These polymers, in a preferred form of the invention, may be homopolymers or copolymers of vinyl carboxylate-containing monomers. "Carboxylate-containing monomers" means that the carboxylic acid groups are either in the form of the free acid or of a water-soluble salt thereof such as alkali metal, ammonia or amine.

Thus, the homopolymers of acrylic acid, methacrylic acid, maleic acid, fumaric acid, itaconic acid, and the like may be used.

In addition to using these homopolymers, water-soluble copolymeric forms may also be employed. When the copolymers are used, the amount of carboxylate should be at least 30% by monomer weight ratio of the copolymers.

A preferred group of carboxylate polymers are those derived by the hydrolysis of the corresponding polyacrylamides. These materials, after either caustic or acid hydrolysis, will contain between about 10-30% by weight of amide groups. A most preferred group of carboxylate polymers are those obtained by polymerizing acrylic acid with acrylamide at 3:1 monomer weight ratio.

In addition to the polymers described above, other water-soluble anionic vinyl polymers that may be used are the polymers containing sulfonate groups as described in Hoke, U.S. Pat. No. 3,692,673, which is incorporated herein by reference. Other sulfonated polymers are those described in U.S. Pat. No. 4,703,092 and European Patent Publication No. 0 225 596, both of which also are incorporated herein by reference.

Dosage

The dosage of the polymers should be at least 3 ppm based on the weight of the total system. Generally, the dosage will be within the range of 5-50 ppm. The polymers may be added to the fibers directly before they are placed in the aqueous bath with the viscosity modifier or they may be added to the bath.

Evaluation of the Invention

Two low molecular weight water-soluble anionic polymers were tested.

Composition 1

This polymer contained 13% of an isopropanol terminated 13% sodium polyacrylate solution having a molecular weight of 2,500.

Composition 2

Composition 2 is an aqueous solution which contains 21.79 weight % of a partially hydrolyzed polyacrylamide containing 66 mole % acrylic acid sodium salt and 1.13 weight % of vinyl sulfonate-acrylic acid copolymer (1:3 weight ratio) and having a weight average molecular weight of about between 10-30,000.

A high molecular weight polymer sold for fiberglass dispersion, is added to a water solution of Cationic Softener X, a gumball forms. This simulates what happens in the whitewater to form the slime problem. When this experiment is done with Composition No. 2, a cloudy precipitate forms, and this precipitate will not settle. No precipitate forms when the experiment is done with Composition No. 1. It is probable that the polymers in Composition No. 1 and 2 both associate with the Cationic Softener X, but only the higher molecular weight polymer forms a visible precipitate. More importantly, neither forms the gumball that is formed with the high molecular weight dispersant polymer.

Patent Citations
Cited PatentFiling datePublication dateApplicantTitle
US3692673 *Feb 12, 1971Sep 19, 1972Lubrizol CorpWater-soluble sulfonate polymers as flocculants
US4178204 *Jan 24, 1978Dec 11, 1979Gaf CorporationWet-strength of wet glass fiber mats by treatment with anionic polyelectrolytes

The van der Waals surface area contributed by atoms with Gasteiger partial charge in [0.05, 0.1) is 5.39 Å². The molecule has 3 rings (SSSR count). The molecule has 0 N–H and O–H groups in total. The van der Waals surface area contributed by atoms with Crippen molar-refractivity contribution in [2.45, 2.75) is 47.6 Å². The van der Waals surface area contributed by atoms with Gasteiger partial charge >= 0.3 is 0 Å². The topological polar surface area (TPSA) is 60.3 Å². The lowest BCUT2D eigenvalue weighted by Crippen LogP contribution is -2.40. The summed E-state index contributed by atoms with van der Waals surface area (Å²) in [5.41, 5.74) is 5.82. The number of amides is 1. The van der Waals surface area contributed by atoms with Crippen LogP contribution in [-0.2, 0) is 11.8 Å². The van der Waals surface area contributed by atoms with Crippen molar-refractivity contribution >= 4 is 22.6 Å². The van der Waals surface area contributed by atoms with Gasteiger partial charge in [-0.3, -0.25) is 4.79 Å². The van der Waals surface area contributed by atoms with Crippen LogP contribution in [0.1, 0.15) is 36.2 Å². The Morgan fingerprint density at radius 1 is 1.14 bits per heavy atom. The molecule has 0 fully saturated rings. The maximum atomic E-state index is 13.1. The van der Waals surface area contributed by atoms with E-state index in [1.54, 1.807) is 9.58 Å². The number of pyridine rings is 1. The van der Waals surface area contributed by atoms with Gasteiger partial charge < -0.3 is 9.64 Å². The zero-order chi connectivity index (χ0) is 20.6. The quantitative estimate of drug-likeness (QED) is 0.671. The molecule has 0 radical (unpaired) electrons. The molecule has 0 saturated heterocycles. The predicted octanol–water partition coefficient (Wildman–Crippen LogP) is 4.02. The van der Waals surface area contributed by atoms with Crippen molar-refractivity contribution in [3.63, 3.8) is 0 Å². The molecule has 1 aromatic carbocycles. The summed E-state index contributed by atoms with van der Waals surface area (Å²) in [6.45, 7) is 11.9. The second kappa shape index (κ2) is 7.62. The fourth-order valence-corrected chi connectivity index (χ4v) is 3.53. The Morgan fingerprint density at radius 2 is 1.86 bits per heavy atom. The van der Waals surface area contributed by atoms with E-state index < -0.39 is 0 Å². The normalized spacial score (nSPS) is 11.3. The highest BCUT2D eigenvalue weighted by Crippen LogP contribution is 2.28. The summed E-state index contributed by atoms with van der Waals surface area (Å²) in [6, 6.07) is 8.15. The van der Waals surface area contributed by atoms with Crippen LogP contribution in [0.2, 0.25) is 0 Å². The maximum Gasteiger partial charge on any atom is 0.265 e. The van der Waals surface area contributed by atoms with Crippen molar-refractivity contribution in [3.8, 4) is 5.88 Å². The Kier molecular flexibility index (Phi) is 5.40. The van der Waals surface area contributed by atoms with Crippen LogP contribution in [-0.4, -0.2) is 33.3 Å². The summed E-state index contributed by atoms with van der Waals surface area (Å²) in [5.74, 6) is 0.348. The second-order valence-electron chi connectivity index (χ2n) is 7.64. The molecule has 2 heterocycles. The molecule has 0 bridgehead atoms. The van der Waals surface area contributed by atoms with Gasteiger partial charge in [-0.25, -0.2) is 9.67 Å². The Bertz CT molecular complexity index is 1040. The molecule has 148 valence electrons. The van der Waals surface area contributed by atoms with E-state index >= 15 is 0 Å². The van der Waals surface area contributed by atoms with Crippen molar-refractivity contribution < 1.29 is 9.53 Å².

US4703092 *Jan 30, 1987Oct 27, 1987Nalco Chemical CompanyTransamidation of acrylamide copolymer
US4752527 *Oct 30, 1986Jun 21, 1988Ppg Industries, Inc.Chemically treated glass fibers for reinforcing polymeric materials processes
EP0225596A2 *Dec 3, 1986Jun 16, 1987Nalco Chemical CompanyMethod of producing sulfomethyl polyacrylamide polymers and sulfomethylamide unit containing polymers
Referenced by
Citing PatentFiling datePublication dateApplicantTitle
US6054022 *Mar 6, 1998Apr 25, 2000Owens-Corning Veil U.K. Ltd.Method for producing a non-woven glass fiber mat comprising bundles of fibers
US6291552Oct 29, 1999Sep 18, 2001Owens Corning Fiberglas Technology, Inc.Method for producing a glass mat
US7270853 *Jun 3, 2004Sep 18, 2007National Starch And Chemical Investment Holding Corporationaddition polymers comprising copolymers of acrylic, vinyl and/or olefin monomers, having excellent bonding strength; protective coatings
US7776985Sep 10, 2007Aug 17, 2010Akzo Nobel N.V.Glass adhesion promoter
US7829627Aug 1, 2007Nov 9, 2010Akzo Nobel N.V.acrylic acid and a hydrophobic monomer, catalyst, chain transfer agent, maleic acid and/or sodium methallyl sulfonate; silanol or amine oxide functional-monomer; hydrophobic solution copolymers in aqueous solution; fiberglass binder and protective coating for glass sheet;
US8106118 *Sep 21, 2010Jan 31, 2012Akzo Nobel N.V.Glass adhesion promoter
CN1605575BJun 14, 2004Oct 6, 2010阿克苏诺贝尔公司玻璃粘合促进剂
WO2001032983A1Oct 27, 2000May 10, 2001Dong DaojieMethod for producing a glass mat
Classifications
U.S. Classification427/299, 65/447, 428/392, 162/156, 427/430.1
International ClassificationC03C25/26
Cooperative ClassificationC03C25/26
European ClassificationC03C25/26
Legal Events
DateCodeEventDescription
Dec 8, 2003ASAssignment
Owner name: CITICORP NORTH AMERICA, INC., AS ADMINISTRATIVE AG
Free format text: GRANT OF SECURITY INTEREST;ASSIGNOR:NALCO COMPANY;REEL/FRAME:014805/0132
Effective date: 20031104
Free format text: GRANT OF SECURITY INTEREST;ASSIGNOR:NALCO COMPANY /AR;REEL/FRAME:014805/0132
Dec 2, 2003ASAssignment
Owner name: NALCO COMPANY, ILLINOIS
Free format text: GRANT OF SECURITY INTEREST;ASSIGNOR:ONDEO NALCO COMPANY;REEL/FRAME:014822/0305
Effective date: 20031104
Owner name: NALCO COMPANY 601 W. DIEHL ROADNAPERVILLE, ILLINOI
Free format text: GRANT OF SECURITY INTEREST;ASSIGNOR:ONDEO NALCO COMPANY /AR;REEL/FRAME:014822/0305
May 29, 2002ASAssignment
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Oct 17, 1988ASAssignment
Owner name: NALCO CHEMICAL COMPANY, NAPERVILLE, ILLINOIS, A DE
Free format text: ASSIGNMENT OF ASSIGNORS INTEREST.;ASSIGNOR:ROMBERGER, JOHN A.;REEL/FRAME:004982/0011
Effective date: 19880902
Owner name: NALCO CHEMICAL COMPANY, A DE. CORP., ILLINOIS
Free format text: ASSIGNMENT OF ASSIGNORS INTEREST;ASSIGNOR:ROMBERGER, JOHN A.;REEL/FRAME:004982/0011